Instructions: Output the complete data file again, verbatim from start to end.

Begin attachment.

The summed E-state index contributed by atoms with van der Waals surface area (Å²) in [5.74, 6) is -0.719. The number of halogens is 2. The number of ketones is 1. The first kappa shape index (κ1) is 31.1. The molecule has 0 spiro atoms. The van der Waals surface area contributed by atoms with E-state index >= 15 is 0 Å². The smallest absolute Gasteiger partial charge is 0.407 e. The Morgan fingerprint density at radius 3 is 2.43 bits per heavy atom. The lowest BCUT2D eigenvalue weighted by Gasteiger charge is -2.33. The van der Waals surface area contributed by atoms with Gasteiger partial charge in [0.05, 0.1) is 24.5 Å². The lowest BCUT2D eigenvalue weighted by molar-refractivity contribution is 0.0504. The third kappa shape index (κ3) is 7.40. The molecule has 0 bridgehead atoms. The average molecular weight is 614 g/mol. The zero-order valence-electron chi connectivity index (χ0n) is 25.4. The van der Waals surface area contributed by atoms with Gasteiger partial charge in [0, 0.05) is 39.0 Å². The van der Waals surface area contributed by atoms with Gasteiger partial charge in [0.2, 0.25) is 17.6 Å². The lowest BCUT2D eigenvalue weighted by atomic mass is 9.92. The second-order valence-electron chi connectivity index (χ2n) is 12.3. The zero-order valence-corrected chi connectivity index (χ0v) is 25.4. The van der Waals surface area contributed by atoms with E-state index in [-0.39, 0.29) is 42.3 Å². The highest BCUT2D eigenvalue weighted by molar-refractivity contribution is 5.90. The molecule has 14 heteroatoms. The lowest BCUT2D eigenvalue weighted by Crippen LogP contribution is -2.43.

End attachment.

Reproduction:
The summed E-state index contributed by atoms with van der Waals surface area (Å²) in [5.74, 6) is -0.719. The number of halogens is 2. The number of ketones is 1. The first kappa shape index (κ1) is 31.1. The molecule has 0 spiro atoms. The van der Waals surface area contributed by atoms with E-state index >= 15 is 0 Å². The smallest absolute Gasteiger partial charge is 0.407 e. The Morgan fingerprint density at radius 3 is 2.43 bits per heavy atom. The lowest BCUT2D eigenvalue weighted by Gasteiger charge is -2.33. The van der Waals surface area contributed by atoms with Gasteiger partial charge in [0.05, 0.1) is 24.5 Å². The lowest BCUT2D eigenvalue weighted by molar-refractivity contribution is 0.0504. The third kappa shape index (κ3) is 7.40. The molecule has 0 bridgehead atoms. The average molecular weight is 614 g/mol. The zero-order valence-electron chi connectivity index (χ0n) is 25.4. The van der Waals surface area contributed by atoms with Gasteiger partial charge in [0, 0.05) is 39.0 Å². The van der Waals surface area contributed by atoms with Gasteiger partial charge in [0.2, 0.25) is 17.6 Å². The lowest BCUT2D eigenvalue weighted by atomic mass is 9.92. The second-order valence-electron chi connectivity index (χ2n) is 12.3. The zero-order valence-corrected chi connectivity index (χ0v) is 25.4. The van der Waals surface area contributed by atoms with E-state index in [-0.39, 0.29) is 42.3 Å². The highest BCUT2D eigenvalue weighted by molar-refractivity contribution is 5.90. The molecule has 14 heteroatoms. The lowest BCUT2D eigenvalue weighted by Crippen LogP contribution is -2.43.